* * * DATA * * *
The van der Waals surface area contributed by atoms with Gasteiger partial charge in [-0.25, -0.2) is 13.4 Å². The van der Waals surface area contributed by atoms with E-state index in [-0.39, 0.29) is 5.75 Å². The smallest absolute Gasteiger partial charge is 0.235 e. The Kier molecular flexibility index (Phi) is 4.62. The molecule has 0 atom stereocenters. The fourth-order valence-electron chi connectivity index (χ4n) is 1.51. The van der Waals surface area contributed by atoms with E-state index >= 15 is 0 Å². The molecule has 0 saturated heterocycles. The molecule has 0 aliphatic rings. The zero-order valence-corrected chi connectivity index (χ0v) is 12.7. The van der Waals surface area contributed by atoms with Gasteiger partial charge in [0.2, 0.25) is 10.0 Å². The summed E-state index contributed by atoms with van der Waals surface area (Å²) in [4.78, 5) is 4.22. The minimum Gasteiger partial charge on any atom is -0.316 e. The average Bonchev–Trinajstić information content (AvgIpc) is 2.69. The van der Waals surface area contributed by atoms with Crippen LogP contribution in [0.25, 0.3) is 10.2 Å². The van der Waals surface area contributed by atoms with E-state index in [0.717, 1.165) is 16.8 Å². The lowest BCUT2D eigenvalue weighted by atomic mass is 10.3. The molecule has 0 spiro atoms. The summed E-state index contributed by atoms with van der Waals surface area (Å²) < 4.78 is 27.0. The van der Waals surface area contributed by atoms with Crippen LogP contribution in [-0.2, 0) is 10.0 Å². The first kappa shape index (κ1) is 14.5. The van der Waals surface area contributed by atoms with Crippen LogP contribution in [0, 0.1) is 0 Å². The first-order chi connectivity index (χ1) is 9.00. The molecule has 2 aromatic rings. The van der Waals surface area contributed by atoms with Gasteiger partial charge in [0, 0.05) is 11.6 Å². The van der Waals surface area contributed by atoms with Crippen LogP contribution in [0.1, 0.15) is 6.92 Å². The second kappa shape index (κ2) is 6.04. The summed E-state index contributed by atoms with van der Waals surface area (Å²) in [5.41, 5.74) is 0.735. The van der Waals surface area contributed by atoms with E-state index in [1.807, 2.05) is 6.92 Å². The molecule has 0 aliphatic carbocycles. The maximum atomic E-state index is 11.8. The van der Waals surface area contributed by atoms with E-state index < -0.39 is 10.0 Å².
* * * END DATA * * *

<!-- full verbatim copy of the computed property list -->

The van der Waals surface area contributed by atoms with Gasteiger partial charge in [-0.25, -0.2) is 13.4 Å². The van der Waals surface area contributed by atoms with E-state index in [-0.39, 0.29) is 5.75 Å². The smallest absolute Gasteiger partial charge is 0.235 e. The Kier molecular flexibility index (Phi) is 4.62. The molecule has 0 atom stereocenters. The fourth-order valence-electron chi connectivity index (χ4n) is 1.51. The van der Waals surface area contributed by atoms with E-state index >= 15 is 0 Å². The molecule has 0 saturated heterocycles. The molecule has 0 aliphatic rings. The zero-order valence-corrected chi connectivity index (χ0v) is 12.7. The van der Waals surface area contributed by atoms with Gasteiger partial charge in [0.2, 0.25) is 10.0 Å². The summed E-state index contributed by atoms with van der Waals surface area (Å²) in [4.78, 5) is 4.22. The minimum Gasteiger partial charge on any atom is -0.316 e. The average Bonchev–Trinajstić information content (AvgIpc) is 2.69. The van der Waals surface area contributed by atoms with Crippen LogP contribution in [0.25, 0.3) is 10.2 Å². The van der Waals surface area contributed by atoms with E-state index in [0.717, 1.165) is 16.8 Å². The lowest BCUT2D eigenvalue weighted by atomic mass is 10.3. The molecule has 0 spiro atoms. The summed E-state index contributed by atoms with van der Waals surface area (Å²) < 4.78 is 27.0. The van der Waals surface area contributed by atoms with Crippen LogP contribution in [-0.2, 0) is 10.0 Å². The first kappa shape index (κ1) is 14.5. The van der Waals surface area contributed by atoms with Crippen LogP contribution in [0, 0.1) is 0 Å². The first-order chi connectivity index (χ1) is 9.00. The molecule has 2 aromatic rings. The van der Waals surface area contributed by atoms with Gasteiger partial charge in [0, 0.05) is 11.6 Å². The van der Waals surface area contributed by atoms with Crippen LogP contribution in [0.1, 0.15) is 6.92 Å². The second kappa shape index (κ2) is 6.04. The summed E-state index contributed by atoms with van der Waals surface area (Å²) in [5.41, 5.74) is 0.735. The van der Waals surface area contributed by atoms with E-state index in [1.807, 2.05) is 6.92 Å². The molecule has 0 aliphatic carbocycles. The maximum atomic E-state index is 11.8. The van der Waals surface area contributed by atoms with E-state index < -0.39 is 10.0 Å².